Alone on Thanksgiving? Mad at your family?
I am a 28-year-old felon with no high school degree, and a dirty old van one year younger than me painted like Eddie Van Halen’s guitar. I can play anywhere between the ages of 20 and 29, and very gay. I’m a line cook and work late nights at a bar. If you’d like to have me as your strictly platonic date for Thanksgiving, but have me pretend to be in a very long or serious relationship with you, to torment your family, I’m game.
I can do these things, at your request:
-openly hit on other female guests while you act like you don’t notice
-start instigative discussions about politics, gay rights, and/or religion.
-propose to you in front of everyone.
-pretend to be really drunk as the evening goes on (sorry, I don’t drink, but i used to. a lot. too much in fact. I know the drill.)
-start an actual, physical fight with a family member, either inside or on the front lawn for all the neighbors to see.
I require no pay but the free meal I will receive as a guest!
-do NOT contact me with unsolicited services or offers.
“I’d like to just state for the record that this is a bad idea,” Raven declares, peering over Clarke’s shoulder at the message she’s composing to the Craigslist poster. “She’s a felon.”
“Ex-felon. And I Googled her, it was some vandalism charge when she was like 19, not murder.”
“Still. She isn’t the most savory of characters.”
“Yeah, that’s kind of the point. Can you just picture my mom’s face when she meets this girl? Or Uncle Thelonious’s?” the blonde says with an almost vicious glee.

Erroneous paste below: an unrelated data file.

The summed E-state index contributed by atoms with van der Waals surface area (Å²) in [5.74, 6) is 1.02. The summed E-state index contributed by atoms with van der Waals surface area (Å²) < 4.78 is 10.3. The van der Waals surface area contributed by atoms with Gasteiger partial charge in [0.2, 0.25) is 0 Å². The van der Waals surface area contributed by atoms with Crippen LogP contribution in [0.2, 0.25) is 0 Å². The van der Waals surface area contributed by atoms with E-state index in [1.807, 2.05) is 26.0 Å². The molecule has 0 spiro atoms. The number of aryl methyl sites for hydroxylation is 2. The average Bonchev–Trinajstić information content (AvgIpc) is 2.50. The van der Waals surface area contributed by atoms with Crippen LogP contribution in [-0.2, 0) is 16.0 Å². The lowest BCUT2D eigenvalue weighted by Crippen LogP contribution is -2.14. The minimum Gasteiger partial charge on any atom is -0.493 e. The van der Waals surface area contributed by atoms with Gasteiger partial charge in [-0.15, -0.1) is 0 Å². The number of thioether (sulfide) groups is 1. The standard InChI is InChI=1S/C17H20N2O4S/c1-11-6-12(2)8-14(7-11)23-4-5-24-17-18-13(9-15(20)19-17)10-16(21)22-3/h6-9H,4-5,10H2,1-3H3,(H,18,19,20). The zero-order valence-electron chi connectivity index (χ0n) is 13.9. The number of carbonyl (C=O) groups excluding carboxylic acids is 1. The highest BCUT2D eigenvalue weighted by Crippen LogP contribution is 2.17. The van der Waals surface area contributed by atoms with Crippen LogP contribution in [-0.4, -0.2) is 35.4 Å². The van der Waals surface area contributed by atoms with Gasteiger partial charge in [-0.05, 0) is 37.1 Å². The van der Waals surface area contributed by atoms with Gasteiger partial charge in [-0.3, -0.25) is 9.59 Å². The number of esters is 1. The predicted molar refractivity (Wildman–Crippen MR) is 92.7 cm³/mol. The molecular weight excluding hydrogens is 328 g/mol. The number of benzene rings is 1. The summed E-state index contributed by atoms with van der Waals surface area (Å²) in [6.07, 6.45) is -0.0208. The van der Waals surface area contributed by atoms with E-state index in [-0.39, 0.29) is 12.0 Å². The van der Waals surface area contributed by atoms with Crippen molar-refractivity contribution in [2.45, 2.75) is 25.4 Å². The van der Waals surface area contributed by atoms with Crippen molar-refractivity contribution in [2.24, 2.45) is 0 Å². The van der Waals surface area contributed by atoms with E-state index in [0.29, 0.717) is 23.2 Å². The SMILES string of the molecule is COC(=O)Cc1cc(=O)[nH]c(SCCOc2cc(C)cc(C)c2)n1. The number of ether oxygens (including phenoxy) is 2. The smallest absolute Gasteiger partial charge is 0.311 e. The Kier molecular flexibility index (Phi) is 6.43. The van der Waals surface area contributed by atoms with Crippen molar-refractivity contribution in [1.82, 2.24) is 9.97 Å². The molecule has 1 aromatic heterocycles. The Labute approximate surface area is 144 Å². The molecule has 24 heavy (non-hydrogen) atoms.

“You know, most normal adults either talk about conflicts with their parents, or just stuff it down and repress it for the holidays,” her friend points out dryly.
“I’ve tried that, Raven. Both of those approaches. They both suck.”
“…You misspelled ‘rendezvous’.”
Clarke squints at her laptop and backspaces.
Raven sighs and gives it one last go. “Look, I’m just worried about you meeting up with this total stranger and driving three hours with her alone to your mom’s house.”
“I’ll be careful. I’ll bring my mace and I’ll text you every time we stop.”
There’s silence for a moment, punctuated by the sounds of typing.
“Done!” Clarke rereads the email, then hits send.
“Okay, now come keep me company while I pack. I gotta look up the weather in Texas…”
They get up from the couch, heading towards Raven’s room, but before they get too far a ding! sounds from the computer on the coffee table.
“She replied? Wow, that was fast,” Clarke says as she picks up the laptop and opens the email.
It’s brief: ok, see you then, followed by a phone number. And there’s an attached image titled so you know it’s me, which she opens.
“Wow,” Raven comments.
“Hnngh,” notes Clarke, less articulately.
“Like, really hot.”
They both stare at the photo of a dark-haired woman in her late twenties, her big, expressive eyes rimmed with a heavy application of eyeliner, pouty lips pursed in a smirk, an industrial piercing in one ear and a ring in one arched eyebrow. Her shoulders are bared by a muscle tank, showing off intricate sleeve tattoos trailing all the way up from her slim but well-muscled forearms. And that jawline…
“She have any siblings?” asks Raven.